What Anselm's perspective contributes is the additional understanding that in each such choice, I am faced with the alternative:  willing in accordance with what measure of the will-for-justice I may have or willing in accordance with the dictates and demands of the will-for-happiness.  At times -- for instance, when I become angry, and must decide what to do with that anger --  inclinations war within myself, and the moral grandeur of the free, rational will consists partly in that, even given the weights these motives bring, the choice remains with me where I set myself, which way I take the will that not only represents but is my deepest self.  This alternative exists, of course, so long as I have not entirely lost -- or rather thrown away -- the will-for-justice, in which case, in its absence, I will follow one or another path set out by the will for-happiness (though some choice remains to me which of these I do pursue).

So, when I become angry, I am posed with a choice whether to retain the will-for-justice, generally by moderating my anger, by not following all suggestions the desire, the emotion makes, or even better by forgiving, by exercising the virtue of patience.  The alternative is to will something more strongly than justice, perhaps the satisfaction in vengeance -- even if just imagined, or by proxy through passive-aggressiveness or detraction -- perhaps a chance to indulge in an-all-too- human appetite for inflicting cruelty while situating oneself in a narrative as the protector, the righteous punisher, even the rectifier of young souls (as Anselm reproached another abbot for doing, discussed, among other places, here).  There are some who are more at home with others and the world when they are angry, and choose to remain in their anger, to find occasions and reinforcements for that state.  Some become addicted to the thrill, the excitement, the intermixed pleasure, pain and desire anger brings and consists in.  When one chooses these motives of anger over what justice requires in the situation, injustice sets roots of negativity, of lack, of privation of the good that should be there, within the will.

As I bring this post to a close, it is worth pointing out that one desire, one direction, one motive, one tendency that the will to happiness takes determinate shape in can be opposed and even overpowered by another.  As a matter of fact, it would be highly unlikely for an unbridled will-for-happiness unregulated by the will-for-justice to be entirely consistent, not divided upon itself.  One might forgo taking one's revenge, even expressing one's anger -- perhaps even putting on a pretense of feigned virtue -- so as to attain some good or not to suffer some evil.  For instance, one might deliberately calm oneself in dealing with a difficult customer not because that might be the right thing to do but for the motive of making the sale.  One might even put up with another person's provocative demands not out of genuine patience, let alone a forgiving disposition, but rather just to avoid an outbreak of their own wrath.  Anselm actually considers how the presence and effect of some vices might in effect prevent or rule out other vices.  A glutton might moderate his anger so as to keep the dainties and delights coming.  A coward might conceal and cover the flames of her ire sufficiently to extinguish them, precisely because she is mastered by fears, perhaps even of anger's consequences.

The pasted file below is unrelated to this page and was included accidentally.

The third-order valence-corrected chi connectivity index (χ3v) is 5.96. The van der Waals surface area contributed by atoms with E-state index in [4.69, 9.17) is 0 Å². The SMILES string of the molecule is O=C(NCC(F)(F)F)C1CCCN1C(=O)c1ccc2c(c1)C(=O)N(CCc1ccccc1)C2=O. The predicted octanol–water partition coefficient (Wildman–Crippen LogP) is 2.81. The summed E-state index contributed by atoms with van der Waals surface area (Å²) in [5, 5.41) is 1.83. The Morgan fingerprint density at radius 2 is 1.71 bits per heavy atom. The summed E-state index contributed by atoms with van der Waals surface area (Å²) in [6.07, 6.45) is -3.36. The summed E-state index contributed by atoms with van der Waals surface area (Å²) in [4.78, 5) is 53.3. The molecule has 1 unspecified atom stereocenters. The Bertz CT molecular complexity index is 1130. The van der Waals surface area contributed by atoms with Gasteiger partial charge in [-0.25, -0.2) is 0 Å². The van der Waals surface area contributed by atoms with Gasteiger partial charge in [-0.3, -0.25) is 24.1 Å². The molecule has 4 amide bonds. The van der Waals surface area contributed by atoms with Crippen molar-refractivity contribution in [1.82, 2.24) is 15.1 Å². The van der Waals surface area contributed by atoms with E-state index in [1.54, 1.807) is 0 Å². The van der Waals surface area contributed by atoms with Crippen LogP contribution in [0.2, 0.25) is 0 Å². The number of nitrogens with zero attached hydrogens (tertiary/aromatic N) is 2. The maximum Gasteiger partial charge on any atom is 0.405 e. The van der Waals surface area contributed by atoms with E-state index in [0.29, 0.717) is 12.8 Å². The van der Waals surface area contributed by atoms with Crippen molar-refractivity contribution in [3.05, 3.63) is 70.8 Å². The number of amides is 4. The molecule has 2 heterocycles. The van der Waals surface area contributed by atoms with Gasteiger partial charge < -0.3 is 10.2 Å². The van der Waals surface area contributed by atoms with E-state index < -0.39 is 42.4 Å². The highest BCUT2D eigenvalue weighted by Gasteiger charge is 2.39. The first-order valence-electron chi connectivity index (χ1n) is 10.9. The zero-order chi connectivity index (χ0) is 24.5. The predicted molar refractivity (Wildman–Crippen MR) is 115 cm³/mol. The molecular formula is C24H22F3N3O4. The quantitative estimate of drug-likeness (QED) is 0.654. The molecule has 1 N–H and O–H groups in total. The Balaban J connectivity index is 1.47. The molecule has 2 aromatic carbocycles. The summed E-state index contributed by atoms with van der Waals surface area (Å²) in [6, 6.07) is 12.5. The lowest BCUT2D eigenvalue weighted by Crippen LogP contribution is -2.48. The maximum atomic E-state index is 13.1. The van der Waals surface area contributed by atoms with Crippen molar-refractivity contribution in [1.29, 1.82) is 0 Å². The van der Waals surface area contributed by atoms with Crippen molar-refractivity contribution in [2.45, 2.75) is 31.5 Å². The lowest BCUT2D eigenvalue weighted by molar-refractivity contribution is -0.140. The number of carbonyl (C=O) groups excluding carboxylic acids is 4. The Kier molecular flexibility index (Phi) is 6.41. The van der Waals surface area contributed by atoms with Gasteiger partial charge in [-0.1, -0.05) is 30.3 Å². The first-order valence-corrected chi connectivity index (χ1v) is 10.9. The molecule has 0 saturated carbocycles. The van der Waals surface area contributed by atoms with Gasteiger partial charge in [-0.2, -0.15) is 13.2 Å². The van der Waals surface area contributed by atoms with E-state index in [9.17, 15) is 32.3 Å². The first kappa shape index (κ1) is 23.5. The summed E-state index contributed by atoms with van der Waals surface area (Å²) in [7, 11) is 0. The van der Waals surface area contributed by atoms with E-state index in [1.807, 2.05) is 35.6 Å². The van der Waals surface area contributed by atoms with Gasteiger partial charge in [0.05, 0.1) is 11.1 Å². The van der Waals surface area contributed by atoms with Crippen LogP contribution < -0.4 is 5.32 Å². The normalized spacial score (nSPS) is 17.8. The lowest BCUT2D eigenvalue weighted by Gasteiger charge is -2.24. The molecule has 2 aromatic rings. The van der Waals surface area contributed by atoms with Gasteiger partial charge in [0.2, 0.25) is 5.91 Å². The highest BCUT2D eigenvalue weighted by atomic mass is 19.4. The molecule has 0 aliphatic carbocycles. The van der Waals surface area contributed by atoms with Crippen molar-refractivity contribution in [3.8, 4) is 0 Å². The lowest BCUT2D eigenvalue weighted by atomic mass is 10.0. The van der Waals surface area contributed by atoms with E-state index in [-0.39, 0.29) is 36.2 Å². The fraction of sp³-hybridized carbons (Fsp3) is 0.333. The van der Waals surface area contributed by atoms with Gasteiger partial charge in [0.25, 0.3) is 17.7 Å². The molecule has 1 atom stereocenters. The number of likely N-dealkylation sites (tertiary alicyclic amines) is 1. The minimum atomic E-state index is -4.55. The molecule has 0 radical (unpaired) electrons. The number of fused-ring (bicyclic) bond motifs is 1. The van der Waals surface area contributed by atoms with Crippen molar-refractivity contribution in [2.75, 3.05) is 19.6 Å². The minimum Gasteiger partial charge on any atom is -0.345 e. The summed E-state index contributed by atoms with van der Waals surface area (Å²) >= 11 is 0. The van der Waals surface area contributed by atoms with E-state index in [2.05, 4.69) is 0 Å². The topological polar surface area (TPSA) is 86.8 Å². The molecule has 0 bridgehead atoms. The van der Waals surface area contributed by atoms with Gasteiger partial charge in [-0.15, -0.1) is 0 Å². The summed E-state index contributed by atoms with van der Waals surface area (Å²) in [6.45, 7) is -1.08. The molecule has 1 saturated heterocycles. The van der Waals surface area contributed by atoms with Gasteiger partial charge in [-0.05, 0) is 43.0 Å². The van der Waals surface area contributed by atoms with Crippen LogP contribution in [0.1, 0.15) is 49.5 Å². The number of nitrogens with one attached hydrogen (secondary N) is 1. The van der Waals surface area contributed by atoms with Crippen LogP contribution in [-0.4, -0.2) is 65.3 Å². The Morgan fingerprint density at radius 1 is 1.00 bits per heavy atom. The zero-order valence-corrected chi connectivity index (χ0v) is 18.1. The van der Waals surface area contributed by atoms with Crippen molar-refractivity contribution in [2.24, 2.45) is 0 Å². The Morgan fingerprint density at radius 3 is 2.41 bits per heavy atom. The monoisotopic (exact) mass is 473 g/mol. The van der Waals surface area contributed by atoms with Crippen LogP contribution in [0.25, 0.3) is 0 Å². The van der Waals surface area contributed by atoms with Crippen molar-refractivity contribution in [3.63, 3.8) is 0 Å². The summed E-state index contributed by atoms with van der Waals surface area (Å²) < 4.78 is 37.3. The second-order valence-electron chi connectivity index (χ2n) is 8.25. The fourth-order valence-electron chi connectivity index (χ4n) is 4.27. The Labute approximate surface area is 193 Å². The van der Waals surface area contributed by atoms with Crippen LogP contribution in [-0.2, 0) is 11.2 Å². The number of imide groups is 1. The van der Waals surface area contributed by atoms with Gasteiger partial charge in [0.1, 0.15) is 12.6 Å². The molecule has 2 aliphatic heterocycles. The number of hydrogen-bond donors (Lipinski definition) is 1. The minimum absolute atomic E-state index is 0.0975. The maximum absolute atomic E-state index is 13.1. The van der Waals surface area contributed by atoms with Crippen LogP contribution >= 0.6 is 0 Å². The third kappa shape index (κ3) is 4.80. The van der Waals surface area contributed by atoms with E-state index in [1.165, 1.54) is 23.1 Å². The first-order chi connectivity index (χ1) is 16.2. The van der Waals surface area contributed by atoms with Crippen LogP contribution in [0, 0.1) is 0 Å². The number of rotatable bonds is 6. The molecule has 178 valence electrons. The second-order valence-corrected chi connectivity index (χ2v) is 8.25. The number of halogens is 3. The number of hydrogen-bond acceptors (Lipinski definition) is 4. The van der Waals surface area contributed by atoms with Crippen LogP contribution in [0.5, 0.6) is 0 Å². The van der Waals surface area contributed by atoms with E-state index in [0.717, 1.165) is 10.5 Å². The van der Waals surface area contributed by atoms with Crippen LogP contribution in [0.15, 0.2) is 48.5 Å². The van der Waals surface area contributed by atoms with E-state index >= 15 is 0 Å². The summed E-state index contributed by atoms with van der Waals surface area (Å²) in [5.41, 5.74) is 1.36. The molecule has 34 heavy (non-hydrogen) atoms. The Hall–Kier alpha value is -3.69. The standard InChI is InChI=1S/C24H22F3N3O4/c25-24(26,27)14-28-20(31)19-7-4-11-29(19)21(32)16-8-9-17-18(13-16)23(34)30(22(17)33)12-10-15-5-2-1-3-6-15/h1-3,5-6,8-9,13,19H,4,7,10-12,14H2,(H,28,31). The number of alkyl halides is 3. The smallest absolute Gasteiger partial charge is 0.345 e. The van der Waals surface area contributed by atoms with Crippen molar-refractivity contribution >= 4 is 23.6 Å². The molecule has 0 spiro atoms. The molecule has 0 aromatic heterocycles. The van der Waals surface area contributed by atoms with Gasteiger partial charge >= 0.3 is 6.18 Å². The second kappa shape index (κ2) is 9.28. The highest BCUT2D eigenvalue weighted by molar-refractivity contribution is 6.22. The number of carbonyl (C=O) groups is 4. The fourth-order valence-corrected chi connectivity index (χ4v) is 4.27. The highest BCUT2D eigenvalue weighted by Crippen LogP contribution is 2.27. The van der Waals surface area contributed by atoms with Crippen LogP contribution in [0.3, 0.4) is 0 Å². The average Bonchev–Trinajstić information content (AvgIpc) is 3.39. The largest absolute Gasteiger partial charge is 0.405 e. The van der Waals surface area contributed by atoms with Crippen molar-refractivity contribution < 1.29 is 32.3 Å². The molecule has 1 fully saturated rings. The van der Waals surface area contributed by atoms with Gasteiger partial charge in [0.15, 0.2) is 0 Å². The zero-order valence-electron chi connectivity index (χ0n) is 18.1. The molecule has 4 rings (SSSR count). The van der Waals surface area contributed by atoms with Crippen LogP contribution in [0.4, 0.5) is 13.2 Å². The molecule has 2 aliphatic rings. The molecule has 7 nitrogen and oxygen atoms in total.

Still, one must be careful here.  Anselm is not Kant.  Note that not every natural inclination of the will-for-happiness that opposes, deflects, mutes, or moderates anger is lacking in justice.  It is right, for instance, or as Anselm would say, one ought to feel affection towards one's family, friends, spouse, young, and if this affection keeps one from doing wrong or is a motive for doing right, it would be silly to deny it any moral value simply because it stems from the (in that respect, rightly-structured) will-for-happiness.  The fact that brute animals share in such natural affection in no way diminishes its value or its capacity in the human being to flow into justice.

A few questions remain open at this point.  In most of his works, it seems as if the line between justice and injustice in the will is very sharp, so that once justice is lost, it is completely gone. Yet, in the De Concordia and also in certain of his letters, Anselm writes of those who are just in one respect but unjust in another, for instance one who is "chaste but envious."  With anger in particular, we would want to know whether one can be just in some respects but unjust with respect to anger -- perhaps working on that shape of injustice to wear it away, to gradually replace it with virtues.  We would also want to know whether anger could ever form a  positive part of a just will, whether in an Anselmian moral perspective, there could be a situation in which feeling and acting on anger -- within certain bounds -- could be the right thing and willed as such.